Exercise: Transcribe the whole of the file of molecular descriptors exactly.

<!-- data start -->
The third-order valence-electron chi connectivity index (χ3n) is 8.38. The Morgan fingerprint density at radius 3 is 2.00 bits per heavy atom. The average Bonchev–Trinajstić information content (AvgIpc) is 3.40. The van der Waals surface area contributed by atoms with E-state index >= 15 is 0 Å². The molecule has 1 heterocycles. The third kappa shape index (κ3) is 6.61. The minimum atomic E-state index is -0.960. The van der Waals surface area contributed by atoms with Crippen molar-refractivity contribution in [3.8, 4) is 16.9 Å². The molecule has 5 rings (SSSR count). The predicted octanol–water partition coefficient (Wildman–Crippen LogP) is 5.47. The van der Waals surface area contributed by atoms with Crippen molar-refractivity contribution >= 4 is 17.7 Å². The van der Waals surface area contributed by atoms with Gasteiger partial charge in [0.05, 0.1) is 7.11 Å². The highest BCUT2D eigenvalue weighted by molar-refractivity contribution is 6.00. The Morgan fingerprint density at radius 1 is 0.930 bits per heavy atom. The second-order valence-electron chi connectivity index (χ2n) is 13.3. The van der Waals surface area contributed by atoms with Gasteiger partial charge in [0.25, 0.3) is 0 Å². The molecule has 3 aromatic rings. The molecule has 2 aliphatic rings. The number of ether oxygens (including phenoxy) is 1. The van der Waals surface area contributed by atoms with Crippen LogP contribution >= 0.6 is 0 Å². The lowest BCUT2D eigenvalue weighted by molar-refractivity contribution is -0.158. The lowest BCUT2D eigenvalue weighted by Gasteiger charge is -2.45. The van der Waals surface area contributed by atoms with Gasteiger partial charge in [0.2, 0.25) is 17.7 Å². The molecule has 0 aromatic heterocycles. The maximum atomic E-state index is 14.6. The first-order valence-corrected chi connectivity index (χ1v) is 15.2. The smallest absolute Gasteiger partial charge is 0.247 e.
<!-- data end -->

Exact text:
The third-order valence-electron chi connectivity index (χ3n) is 8.38. The Morgan fingerprint density at radius 3 is 2.00 bits per heavy atom. The average Bonchev–Trinajstić information content (AvgIpc) is 3.40. The van der Waals surface area contributed by atoms with E-state index >= 15 is 0 Å². The molecule has 1 heterocycles. The third kappa shape index (κ3) is 6.61. The minimum atomic E-state index is -0.960. The van der Waals surface area contributed by atoms with Crippen molar-refractivity contribution in [3.8, 4) is 16.9 Å². The molecule has 5 rings (SSSR count). The predicted octanol–water partition coefficient (Wildman–Crippen LogP) is 5.47. The van der Waals surface area contributed by atoms with Crippen molar-refractivity contribution >= 4 is 17.7 Å². The van der Waals surface area contributed by atoms with Gasteiger partial charge in [0.05, 0.1) is 7.11 Å². The highest BCUT2D eigenvalue weighted by molar-refractivity contribution is 6.00. The Morgan fingerprint density at radius 1 is 0.930 bits per heavy atom. The second-order valence-electron chi connectivity index (χ2n) is 13.3. The van der Waals surface area contributed by atoms with Gasteiger partial charge in [0.25, 0.3) is 0 Å². The molecule has 3 aromatic rings. The molecule has 2 aliphatic rings. The number of ether oxygens (including phenoxy) is 1. The van der Waals surface area contributed by atoms with Crippen LogP contribution >= 0.6 is 0 Å². The lowest BCUT2D eigenvalue weighted by molar-refractivity contribution is -0.158. The lowest BCUT2D eigenvalue weighted by Gasteiger charge is -2.45. The van der Waals surface area contributed by atoms with Gasteiger partial charge in [0.2, 0.25) is 17.7 Å². The molecule has 0 aromatic heterocycles. The maximum atomic E-state index is 14.6. The first-order valence-corrected chi connectivity index (χ1v) is 15.2. The smallest absolute Gasteiger partial charge is 0.247 e.